U.S. Surgeon General Announces New Folic Acid Recommendations
|FOR IMMEDIATE RELEASE|
Monday, January 24, 2005
|Contact: HHS Press Office|
Women at risk of Neural Tube Defects should increase Folic Acid intake
U.S. Surgeon General Richard H. Carmona today marked Folic Acid Awareness week by reminding all women of childbearing age to consume the recommended amounts of folic acid each day.
Folic acid is a B vitamin necessary for proper cell growth to ward off such birth defects as neural tube defects, serious birth defects of the brain (anencephaly) and spine (spina bifida). Research has shown that, if taken before and during early pregnancy, folic acid can prevent 70 percent of these birth defects. Therefore, every woman of childbearing age, even if she is not planning on becoming pregnant, should supplement her diet with 400 micrograms of folic acid each day.
However, women whose family history shows a high risk of Neural Tube Defects (NTDs) should take 10 times that amount: 4 milligrams. It is important that this increased dosage be taken specifically from folic acid supplements, not by increasing the number of multivitamins a woman takes, because of the risk of vitamin A poisoning. Dr. Carmona urged all women of childbearing age to talk with their physician or other health care professional about steps they can take to keep themselves healthy.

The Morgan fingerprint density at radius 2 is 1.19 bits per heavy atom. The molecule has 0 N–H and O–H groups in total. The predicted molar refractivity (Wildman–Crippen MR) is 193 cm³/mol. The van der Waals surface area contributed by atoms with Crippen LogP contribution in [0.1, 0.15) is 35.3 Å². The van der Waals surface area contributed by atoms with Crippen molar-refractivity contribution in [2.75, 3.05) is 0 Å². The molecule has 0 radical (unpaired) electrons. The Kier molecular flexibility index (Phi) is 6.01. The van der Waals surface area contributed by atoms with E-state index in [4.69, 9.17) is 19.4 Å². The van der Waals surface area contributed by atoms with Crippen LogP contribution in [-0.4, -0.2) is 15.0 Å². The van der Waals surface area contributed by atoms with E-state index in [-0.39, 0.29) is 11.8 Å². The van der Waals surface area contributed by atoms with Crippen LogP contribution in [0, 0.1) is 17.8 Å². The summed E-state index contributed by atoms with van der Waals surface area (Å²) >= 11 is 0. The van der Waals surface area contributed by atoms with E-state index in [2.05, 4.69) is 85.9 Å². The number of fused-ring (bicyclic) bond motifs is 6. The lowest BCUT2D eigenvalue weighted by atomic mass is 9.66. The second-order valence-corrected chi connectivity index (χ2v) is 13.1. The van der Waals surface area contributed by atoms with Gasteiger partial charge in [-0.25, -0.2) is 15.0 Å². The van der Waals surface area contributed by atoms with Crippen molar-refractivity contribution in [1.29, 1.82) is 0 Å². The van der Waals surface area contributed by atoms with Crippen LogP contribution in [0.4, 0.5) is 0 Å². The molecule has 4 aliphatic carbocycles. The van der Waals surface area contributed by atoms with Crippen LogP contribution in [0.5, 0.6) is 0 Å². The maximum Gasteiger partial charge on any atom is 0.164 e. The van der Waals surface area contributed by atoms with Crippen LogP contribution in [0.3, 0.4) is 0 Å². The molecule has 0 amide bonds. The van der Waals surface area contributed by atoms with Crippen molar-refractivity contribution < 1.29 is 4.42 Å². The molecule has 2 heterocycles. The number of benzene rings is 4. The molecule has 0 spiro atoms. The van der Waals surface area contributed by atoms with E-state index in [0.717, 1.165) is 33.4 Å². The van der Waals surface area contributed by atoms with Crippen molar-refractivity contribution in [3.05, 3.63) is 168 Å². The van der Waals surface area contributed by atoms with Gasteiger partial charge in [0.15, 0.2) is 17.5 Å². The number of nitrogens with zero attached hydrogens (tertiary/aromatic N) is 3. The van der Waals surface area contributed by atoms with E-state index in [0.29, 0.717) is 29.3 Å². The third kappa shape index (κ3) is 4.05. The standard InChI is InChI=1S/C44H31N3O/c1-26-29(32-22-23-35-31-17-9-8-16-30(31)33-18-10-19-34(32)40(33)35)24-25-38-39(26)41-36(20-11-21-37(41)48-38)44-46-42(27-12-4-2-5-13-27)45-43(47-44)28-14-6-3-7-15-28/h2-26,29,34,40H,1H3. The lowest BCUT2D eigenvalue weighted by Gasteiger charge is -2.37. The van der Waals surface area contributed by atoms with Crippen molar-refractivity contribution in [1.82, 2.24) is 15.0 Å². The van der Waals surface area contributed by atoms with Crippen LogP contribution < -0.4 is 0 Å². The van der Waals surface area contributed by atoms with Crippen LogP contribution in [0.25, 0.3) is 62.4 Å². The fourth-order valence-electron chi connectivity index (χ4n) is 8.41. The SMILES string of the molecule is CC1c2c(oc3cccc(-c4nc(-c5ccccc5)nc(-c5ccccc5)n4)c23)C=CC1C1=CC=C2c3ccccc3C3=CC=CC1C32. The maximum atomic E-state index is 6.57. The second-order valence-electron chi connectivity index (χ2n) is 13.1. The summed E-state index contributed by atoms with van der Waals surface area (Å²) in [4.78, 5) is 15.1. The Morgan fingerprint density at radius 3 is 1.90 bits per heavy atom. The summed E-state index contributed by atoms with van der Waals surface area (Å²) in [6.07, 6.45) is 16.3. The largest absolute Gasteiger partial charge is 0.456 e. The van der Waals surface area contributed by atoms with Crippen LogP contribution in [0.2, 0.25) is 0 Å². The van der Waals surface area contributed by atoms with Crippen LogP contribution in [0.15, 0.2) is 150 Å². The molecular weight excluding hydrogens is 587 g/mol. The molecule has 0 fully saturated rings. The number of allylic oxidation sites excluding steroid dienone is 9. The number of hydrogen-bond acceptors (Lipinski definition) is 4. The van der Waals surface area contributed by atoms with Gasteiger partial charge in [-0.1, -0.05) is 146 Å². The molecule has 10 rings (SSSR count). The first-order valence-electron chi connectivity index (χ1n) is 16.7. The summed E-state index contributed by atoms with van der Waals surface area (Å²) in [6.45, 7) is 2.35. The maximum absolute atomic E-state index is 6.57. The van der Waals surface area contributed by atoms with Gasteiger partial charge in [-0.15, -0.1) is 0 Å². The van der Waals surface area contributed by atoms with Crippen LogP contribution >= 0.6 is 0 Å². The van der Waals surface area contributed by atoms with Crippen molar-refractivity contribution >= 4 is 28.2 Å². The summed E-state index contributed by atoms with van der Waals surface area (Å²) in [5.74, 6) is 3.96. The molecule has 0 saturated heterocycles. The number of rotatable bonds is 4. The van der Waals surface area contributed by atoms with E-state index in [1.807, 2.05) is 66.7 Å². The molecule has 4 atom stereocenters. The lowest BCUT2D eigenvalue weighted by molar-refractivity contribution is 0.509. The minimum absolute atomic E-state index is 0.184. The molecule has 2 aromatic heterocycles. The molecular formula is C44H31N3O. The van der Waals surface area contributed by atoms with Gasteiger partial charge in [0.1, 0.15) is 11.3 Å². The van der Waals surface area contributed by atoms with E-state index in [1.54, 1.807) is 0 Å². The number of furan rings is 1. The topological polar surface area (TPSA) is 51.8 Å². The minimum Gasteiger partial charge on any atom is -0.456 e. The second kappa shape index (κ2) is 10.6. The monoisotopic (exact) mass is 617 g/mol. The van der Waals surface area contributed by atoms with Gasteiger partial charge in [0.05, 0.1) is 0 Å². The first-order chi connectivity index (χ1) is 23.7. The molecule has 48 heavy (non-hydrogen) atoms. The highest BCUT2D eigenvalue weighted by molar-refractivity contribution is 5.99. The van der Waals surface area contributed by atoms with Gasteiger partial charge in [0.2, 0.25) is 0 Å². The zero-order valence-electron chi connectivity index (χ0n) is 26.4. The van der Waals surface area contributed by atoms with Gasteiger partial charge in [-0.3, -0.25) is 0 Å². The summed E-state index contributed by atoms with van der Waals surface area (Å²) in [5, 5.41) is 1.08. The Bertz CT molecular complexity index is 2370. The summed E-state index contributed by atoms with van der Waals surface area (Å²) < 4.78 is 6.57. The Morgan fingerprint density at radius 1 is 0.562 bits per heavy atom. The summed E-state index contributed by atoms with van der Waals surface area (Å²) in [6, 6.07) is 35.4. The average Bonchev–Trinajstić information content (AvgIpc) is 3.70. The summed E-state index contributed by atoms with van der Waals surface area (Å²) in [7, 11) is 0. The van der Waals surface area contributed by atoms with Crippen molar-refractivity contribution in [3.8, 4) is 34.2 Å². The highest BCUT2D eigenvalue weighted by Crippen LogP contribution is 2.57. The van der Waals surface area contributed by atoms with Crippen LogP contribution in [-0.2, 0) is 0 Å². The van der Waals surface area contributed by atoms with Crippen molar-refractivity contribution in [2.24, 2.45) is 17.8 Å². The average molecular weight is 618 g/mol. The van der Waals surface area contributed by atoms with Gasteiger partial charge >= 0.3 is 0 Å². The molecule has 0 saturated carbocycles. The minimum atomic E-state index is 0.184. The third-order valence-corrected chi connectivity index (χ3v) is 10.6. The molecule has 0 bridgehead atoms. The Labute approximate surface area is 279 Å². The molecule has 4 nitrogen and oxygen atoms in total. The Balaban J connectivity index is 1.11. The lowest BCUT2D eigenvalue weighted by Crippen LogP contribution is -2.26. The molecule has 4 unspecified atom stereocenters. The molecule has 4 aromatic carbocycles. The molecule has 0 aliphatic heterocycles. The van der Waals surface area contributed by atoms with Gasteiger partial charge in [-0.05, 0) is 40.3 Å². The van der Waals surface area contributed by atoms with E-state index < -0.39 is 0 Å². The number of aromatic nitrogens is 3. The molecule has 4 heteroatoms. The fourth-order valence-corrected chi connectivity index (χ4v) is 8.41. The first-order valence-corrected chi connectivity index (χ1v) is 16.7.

"Last year we started talking about the importance of charting a person's family health tree; and this latest recommendation to increase folic acid intake for those at risk of Neural Tube Defects is one sound reason for knowing your family's health history," Dr. Carmona said. "We are working to bring the best scientific information to the American people. It still takes too long to get good health information from the science lab to the medicine cabinet. The good science that is being discovered isn't any good until it gets to the people who need it. We're working to bridge that gap."
NOTE: All Surgeon General press releases, reports and other materials are available at www.surgeongeneral.gov
Note: All HHS press releases, fact sheets and other press materials are available at http://www.hhs.gov/news.
Last revised: January 4, 2007